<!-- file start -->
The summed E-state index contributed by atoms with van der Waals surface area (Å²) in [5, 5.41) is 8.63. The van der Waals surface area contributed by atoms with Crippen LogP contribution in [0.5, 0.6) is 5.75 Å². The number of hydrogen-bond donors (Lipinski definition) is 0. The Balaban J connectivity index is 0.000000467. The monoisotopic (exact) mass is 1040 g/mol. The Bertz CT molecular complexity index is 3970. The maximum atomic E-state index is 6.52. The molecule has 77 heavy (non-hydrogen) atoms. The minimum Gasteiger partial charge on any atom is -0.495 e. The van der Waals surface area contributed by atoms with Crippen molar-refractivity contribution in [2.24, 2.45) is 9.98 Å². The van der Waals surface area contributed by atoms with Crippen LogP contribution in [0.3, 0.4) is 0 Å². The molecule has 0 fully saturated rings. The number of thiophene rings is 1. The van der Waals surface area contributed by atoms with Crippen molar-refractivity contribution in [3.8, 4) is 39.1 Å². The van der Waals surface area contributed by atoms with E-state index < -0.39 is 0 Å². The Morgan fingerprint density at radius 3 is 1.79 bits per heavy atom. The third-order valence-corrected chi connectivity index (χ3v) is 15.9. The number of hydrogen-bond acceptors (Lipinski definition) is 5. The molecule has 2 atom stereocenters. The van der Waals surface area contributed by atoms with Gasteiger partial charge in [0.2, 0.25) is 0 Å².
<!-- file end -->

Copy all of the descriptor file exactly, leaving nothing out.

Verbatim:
The summed E-state index contributed by atoms with van der Waals surface area (Å²) in [5, 5.41) is 8.63. The van der Waals surface area contributed by atoms with Crippen LogP contribution in [0.5, 0.6) is 5.75 Å². The number of hydrogen-bond donors (Lipinski definition) is 0. The Balaban J connectivity index is 0.000000467. The monoisotopic (exact) mass is 1040 g/mol. The Bertz CT molecular complexity index is 3970. The maximum atomic E-state index is 6.52. The molecule has 77 heavy (non-hydrogen) atoms. The minimum Gasteiger partial charge on any atom is -0.495 e. The van der Waals surface area contributed by atoms with Crippen molar-refractivity contribution in [2.24, 2.45) is 9.98 Å². The van der Waals surface area contributed by atoms with Crippen LogP contribution in [0.3, 0.4) is 0 Å². The molecule has 0 fully saturated rings. The number of thiophene rings is 1. The van der Waals surface area contributed by atoms with Crippen molar-refractivity contribution in [3.8, 4) is 39.1 Å². The van der Waals surface area contributed by atoms with E-state index < -0.39 is 0 Å². The Morgan fingerprint density at radius 3 is 1.79 bits per heavy atom. The third-order valence-corrected chi connectivity index (χ3v) is 15.9. The number of hydrogen-bond acceptors (Lipinski definition) is 5. The molecule has 2 atom stereocenters. The van der Waals surface area contributed by atoms with Gasteiger partial charge in [0.2, 0.25) is 0 Å².